I’m learning that there really are building blocks to training horses (and riders) and when one is skipped, the hole in training will rear its ugly head at some point in the future. Better to take it slow and do it right, even if it takes longer than slapping on some side reins and getting a pretty picture.
I’ve heard that 10% of horses have 90% of the injuries. I’d say that’s true based on my experience with Baron. He has again ripped a giant hole in his flesh. My best guess is that he did it on the gate. He kicked out at another horse and hit the gate but I didn’t realize he had cut himself until about 2 hours later when I came back to feed and found him like this.
The vet came out and bandaged him but the bandage only stayed about 24 hours. After that he was supposed to be on stall rest, but Baron respectfully disagreed with the vet. He paced so much in his stall that he started bleeding again and he wouldn’t eat or drink his water, at which point I turned him and Thunder out in the little pasture where hopefully less damage can potentially be done. Baron says he is a pasture horse now, thank you very much. Stalls are for chumps.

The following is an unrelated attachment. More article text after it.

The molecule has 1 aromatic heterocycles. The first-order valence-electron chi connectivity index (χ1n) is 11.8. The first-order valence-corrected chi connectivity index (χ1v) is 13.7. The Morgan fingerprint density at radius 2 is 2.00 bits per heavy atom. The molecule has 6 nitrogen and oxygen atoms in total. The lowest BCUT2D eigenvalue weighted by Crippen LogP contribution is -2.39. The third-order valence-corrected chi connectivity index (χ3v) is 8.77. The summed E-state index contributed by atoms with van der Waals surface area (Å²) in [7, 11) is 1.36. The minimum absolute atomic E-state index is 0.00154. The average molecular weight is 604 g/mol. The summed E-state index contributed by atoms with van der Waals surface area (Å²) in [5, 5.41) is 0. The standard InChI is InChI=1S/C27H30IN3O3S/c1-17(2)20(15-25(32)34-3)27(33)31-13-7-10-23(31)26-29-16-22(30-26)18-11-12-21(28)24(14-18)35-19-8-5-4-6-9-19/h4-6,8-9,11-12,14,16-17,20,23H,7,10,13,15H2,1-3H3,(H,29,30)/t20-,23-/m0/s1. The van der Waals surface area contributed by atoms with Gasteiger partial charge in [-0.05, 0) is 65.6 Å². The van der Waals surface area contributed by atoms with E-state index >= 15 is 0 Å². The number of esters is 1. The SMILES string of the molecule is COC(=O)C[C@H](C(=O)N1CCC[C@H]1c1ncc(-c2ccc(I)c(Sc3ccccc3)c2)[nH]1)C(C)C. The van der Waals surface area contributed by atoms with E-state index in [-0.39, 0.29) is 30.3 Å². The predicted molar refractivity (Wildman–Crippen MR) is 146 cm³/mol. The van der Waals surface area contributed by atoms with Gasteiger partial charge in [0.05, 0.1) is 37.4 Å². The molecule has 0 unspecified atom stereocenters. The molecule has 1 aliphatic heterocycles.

After being turned out he was happy as a clam and he’s been healing well. His wound is a giant nasty scab but it’s not infected and the leg isn’t swollen. Again what could have been a life-ending emergency has turned out to be a month or two off work for Baron. I’m starting to think he does this when he wants a vacation.
Taking care of Baron meant 3 or 4 hours a day at the barn for the first week after the injury. He had to be cold hosed, walked, stall cleaned, etc… so I haven’t done as much with Thunder as I hoped. But I decided to start all over with him from the beginning. He has a lot of gaps in his training and a lot of bad habits. I need to address some of these before I worry about getting him to move like a show horse.